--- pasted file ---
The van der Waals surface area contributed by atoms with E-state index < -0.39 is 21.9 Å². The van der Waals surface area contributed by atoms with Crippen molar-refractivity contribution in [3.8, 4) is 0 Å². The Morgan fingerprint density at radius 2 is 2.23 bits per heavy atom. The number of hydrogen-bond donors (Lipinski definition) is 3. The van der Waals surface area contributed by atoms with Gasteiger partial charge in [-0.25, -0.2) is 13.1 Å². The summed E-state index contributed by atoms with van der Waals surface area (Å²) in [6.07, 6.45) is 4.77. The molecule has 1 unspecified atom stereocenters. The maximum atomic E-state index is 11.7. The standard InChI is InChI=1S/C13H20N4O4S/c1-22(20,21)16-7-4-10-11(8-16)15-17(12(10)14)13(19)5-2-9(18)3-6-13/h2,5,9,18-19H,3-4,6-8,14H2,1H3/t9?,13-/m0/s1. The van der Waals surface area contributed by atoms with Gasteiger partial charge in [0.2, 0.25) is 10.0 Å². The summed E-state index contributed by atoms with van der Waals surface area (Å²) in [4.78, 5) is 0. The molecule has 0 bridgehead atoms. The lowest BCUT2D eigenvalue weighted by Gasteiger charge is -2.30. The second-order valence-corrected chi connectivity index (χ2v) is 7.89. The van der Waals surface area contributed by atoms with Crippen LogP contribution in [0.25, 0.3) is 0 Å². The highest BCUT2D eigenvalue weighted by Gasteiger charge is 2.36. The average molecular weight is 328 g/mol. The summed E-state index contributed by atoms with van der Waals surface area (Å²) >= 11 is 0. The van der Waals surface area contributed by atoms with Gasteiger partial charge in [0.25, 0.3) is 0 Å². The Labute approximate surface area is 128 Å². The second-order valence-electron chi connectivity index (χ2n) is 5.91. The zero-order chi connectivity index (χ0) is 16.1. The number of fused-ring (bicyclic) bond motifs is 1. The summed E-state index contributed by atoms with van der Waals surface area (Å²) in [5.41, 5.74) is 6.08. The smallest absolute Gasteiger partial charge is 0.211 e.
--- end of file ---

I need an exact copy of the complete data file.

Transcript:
The van der Waals surface area contributed by atoms with E-state index < -0.39 is 21.9 Å². The van der Waals surface area contributed by atoms with Crippen molar-refractivity contribution in [3.8, 4) is 0 Å². The Morgan fingerprint density at radius 2 is 2.23 bits per heavy atom. The number of hydrogen-bond donors (Lipinski definition) is 3. The van der Waals surface area contributed by atoms with Gasteiger partial charge in [-0.25, -0.2) is 13.1 Å². The summed E-state index contributed by atoms with van der Waals surface area (Å²) in [6.07, 6.45) is 4.77. The molecule has 1 unspecified atom stereocenters. The maximum atomic E-state index is 11.7. The standard InChI is InChI=1S/C13H20N4O4S/c1-22(20,21)16-7-4-10-11(8-16)15-17(12(10)14)13(19)5-2-9(18)3-6-13/h2,5,9,18-19H,3-4,6-8,14H2,1H3/t9?,13-/m0/s1. The van der Waals surface area contributed by atoms with Gasteiger partial charge in [0.2, 0.25) is 10.0 Å². The summed E-state index contributed by atoms with van der Waals surface area (Å²) in [4.78, 5) is 0. The molecule has 0 bridgehead atoms. The lowest BCUT2D eigenvalue weighted by Gasteiger charge is -2.30. The second-order valence-corrected chi connectivity index (χ2v) is 7.89. The van der Waals surface area contributed by atoms with Crippen LogP contribution in [0.25, 0.3) is 0 Å². The highest BCUT2D eigenvalue weighted by Gasteiger charge is 2.36. The average molecular weight is 328 g/mol. The summed E-state index contributed by atoms with van der Waals surface area (Å²) >= 11 is 0. The van der Waals surface area contributed by atoms with Gasteiger partial charge in [0.25, 0.3) is 0 Å². The Labute approximate surface area is 128 Å². The second-order valence-electron chi connectivity index (χ2n) is 5.91. The zero-order chi connectivity index (χ0) is 16.1. The number of fused-ring (bicyclic) bond motifs is 1. The summed E-state index contributed by atoms with van der Waals surface area (Å²) in [5.41, 5.74) is 6.08. The smallest absolute Gasteiger partial charge is 0.211 e.